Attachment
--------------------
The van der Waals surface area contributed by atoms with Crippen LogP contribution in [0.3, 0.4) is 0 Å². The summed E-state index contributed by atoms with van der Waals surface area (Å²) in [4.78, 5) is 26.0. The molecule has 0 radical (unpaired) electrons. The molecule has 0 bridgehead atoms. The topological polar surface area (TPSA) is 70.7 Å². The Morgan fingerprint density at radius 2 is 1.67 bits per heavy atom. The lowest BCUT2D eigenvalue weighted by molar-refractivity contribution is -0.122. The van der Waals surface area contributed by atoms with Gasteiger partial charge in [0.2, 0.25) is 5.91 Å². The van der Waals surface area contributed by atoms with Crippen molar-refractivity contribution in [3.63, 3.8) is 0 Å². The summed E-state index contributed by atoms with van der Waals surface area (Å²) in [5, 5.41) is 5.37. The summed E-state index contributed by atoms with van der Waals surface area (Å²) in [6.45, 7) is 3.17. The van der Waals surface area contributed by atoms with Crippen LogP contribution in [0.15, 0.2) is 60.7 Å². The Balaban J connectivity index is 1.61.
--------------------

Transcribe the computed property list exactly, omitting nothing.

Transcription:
The van der Waals surface area contributed by atoms with Crippen LogP contribution in [0.3, 0.4) is 0 Å². The summed E-state index contributed by atoms with van der Waals surface area (Å²) in [4.78, 5) is 26.0. The molecule has 0 radical (unpaired) electrons. The molecule has 0 bridgehead atoms. The topological polar surface area (TPSA) is 70.7 Å². The Morgan fingerprint density at radius 2 is 1.67 bits per heavy atom. The lowest BCUT2D eigenvalue weighted by molar-refractivity contribution is -0.122. The van der Waals surface area contributed by atoms with Gasteiger partial charge in [0.2, 0.25) is 5.91 Å². The van der Waals surface area contributed by atoms with Crippen molar-refractivity contribution in [3.63, 3.8) is 0 Å². The summed E-state index contributed by atoms with van der Waals surface area (Å²) in [5, 5.41) is 5.37. The summed E-state index contributed by atoms with van der Waals surface area (Å²) in [6.45, 7) is 3.17. The van der Waals surface area contributed by atoms with Crippen LogP contribution in [0.15, 0.2) is 60.7 Å². The Balaban J connectivity index is 1.61.